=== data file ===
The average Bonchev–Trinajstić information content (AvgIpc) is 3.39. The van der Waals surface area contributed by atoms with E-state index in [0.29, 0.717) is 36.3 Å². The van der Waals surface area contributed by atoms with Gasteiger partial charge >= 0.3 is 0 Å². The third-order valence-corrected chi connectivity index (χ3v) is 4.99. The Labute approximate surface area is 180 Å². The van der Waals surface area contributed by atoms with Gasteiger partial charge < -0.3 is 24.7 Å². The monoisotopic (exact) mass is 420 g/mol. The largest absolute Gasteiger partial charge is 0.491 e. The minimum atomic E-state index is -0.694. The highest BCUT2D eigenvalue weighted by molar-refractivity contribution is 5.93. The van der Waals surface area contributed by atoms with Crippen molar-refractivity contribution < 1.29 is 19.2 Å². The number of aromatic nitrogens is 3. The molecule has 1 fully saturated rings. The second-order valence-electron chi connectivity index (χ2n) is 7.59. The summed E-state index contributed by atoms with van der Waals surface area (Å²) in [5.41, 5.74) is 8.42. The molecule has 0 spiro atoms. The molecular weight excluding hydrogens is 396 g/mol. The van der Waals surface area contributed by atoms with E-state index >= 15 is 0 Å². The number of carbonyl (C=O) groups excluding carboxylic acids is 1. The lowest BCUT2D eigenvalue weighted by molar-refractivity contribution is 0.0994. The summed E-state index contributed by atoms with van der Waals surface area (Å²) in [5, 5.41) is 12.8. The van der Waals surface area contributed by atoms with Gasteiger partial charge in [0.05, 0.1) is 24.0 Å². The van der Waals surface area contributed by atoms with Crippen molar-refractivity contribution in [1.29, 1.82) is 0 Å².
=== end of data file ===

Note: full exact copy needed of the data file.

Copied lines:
The average Bonchev–Trinajstić information content (AvgIpc) is 3.39. The van der Waals surface area contributed by atoms with E-state index in [0.29, 0.717) is 36.3 Å². The van der Waals surface area contributed by atoms with Gasteiger partial charge >= 0.3 is 0 Å². The third-order valence-corrected chi connectivity index (χ3v) is 4.99. The Labute approximate surface area is 180 Å². The van der Waals surface area contributed by atoms with Gasteiger partial charge < -0.3 is 24.7 Å². The monoisotopic (exact) mass is 420 g/mol. The largest absolute Gasteiger partial charge is 0.491 e. The minimum atomic E-state index is -0.694. The highest BCUT2D eigenvalue weighted by molar-refractivity contribution is 5.93. The van der Waals surface area contributed by atoms with Crippen molar-refractivity contribution < 1.29 is 19.2 Å². The number of aromatic nitrogens is 3. The molecule has 1 fully saturated rings. The second-order valence-electron chi connectivity index (χ2n) is 7.59. The summed E-state index contributed by atoms with van der Waals surface area (Å²) in [5.41, 5.74) is 8.42. The molecule has 0 spiro atoms. The molecular weight excluding hydrogens is 396 g/mol. The van der Waals surface area contributed by atoms with E-state index >= 15 is 0 Å². The number of carbonyl (C=O) groups excluding carboxylic acids is 1. The lowest BCUT2D eigenvalue weighted by molar-refractivity contribution is 0.0994. The summed E-state index contributed by atoms with van der Waals surface area (Å²) in [5, 5.41) is 12.8. The van der Waals surface area contributed by atoms with Gasteiger partial charge in [0.05, 0.1) is 24.0 Å². The van der Waals surface area contributed by atoms with Crippen molar-refractivity contribution in [1.29, 1.82) is 0 Å².